Stand out from your competition. Let's face it: most business people have pretty low expectations of nonprofit types. They expect you to ask for money, and to bring little else to the table except your empty, cupped hands . But if that's all you hear from every fundraiser that passes through your office day in and day out, that gets old. Be different. Ask them about their business. Start by offering them something. Enlighten them on how supporting a cause can deliver a competitive edge and boost employee morale, among other things. Show them you know a little about their industry and competitors. You know what the average fundraiser does (that person may even be you!), step out from that mold and you'll get the attention you want and deserve.

Don't give them an excuse to say no. This is my pet peeve. Mailing prospects reams of information. Not calling people back when they ask you to. Designing sponsorship packages with little creativity and even less flexibility. These are all excuses (no, good reasons) for prospects to say no. You never want to get to a point with a prospect that she gives you a flat-out "no." Psychologically it's a big threshold for a decision maker to cross and when they do, well, they generally mean it (Think of mom: "No means no!"). So why would you want to do something stupid that will hasten a a negative, perhaps fatal response? Think about it.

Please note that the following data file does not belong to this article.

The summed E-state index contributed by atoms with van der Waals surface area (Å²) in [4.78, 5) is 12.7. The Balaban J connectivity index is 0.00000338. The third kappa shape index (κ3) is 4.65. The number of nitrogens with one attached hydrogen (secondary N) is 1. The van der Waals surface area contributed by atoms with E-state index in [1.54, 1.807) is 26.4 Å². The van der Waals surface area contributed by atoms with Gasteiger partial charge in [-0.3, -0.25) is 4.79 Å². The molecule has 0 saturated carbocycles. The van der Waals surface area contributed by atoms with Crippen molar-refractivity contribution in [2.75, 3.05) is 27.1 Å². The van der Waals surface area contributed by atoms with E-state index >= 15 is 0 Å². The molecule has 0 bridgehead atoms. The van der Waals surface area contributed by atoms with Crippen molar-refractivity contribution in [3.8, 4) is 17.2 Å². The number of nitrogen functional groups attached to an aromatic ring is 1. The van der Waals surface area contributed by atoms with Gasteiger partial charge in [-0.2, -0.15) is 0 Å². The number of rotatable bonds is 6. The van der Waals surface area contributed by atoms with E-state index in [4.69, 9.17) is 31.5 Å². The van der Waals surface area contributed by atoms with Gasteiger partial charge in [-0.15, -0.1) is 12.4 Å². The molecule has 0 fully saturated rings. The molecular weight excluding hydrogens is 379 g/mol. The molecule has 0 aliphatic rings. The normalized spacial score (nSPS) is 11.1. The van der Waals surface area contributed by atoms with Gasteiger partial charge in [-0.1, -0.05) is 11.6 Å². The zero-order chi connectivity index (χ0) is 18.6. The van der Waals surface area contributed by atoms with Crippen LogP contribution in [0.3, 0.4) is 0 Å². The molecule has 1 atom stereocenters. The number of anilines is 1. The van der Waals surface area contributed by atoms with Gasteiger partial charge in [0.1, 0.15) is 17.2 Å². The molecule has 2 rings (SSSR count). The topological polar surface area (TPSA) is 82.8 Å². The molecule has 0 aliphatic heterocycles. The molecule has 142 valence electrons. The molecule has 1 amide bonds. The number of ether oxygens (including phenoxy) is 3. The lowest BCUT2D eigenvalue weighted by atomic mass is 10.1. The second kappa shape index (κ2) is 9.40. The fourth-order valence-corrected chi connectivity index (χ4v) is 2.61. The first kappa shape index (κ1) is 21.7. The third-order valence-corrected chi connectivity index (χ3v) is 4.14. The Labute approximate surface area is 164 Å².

Persuasion is incremental. Dude, these things take time. It's not going to happen with one call, or one email, or one meeting. You need to plan for sponsorship success and how each interaction will bring you a closer to your goal. So if the objective of that first call isn't to close the sale, what is it? It's a question you should know the answer to before you pick up the phone. Then get busy with steps 2 through 22.

With all the uses of technology these days, the phone is still probably the first thing you pick up to contact prospects. Here are some of the most common questions I get about working the phones.

Should I leave a message? Depends on who on my team you talk to. @holtmurray very rarely leaves a message. He'll call and call until someone picks up. He thinks leaving a message just gives a prospect a reason not to pick up their phone the next time they see your number. I, on the other hand, like to leave a message. A quick one that includes info about why I'm calling and a couple benefits to him or her. I think a message softens up the prospect so when you do get them on the phone it's not a total "cold call." They know why you're calling and, if you've left a good message, may be neutral or mildly inclined to your proposal.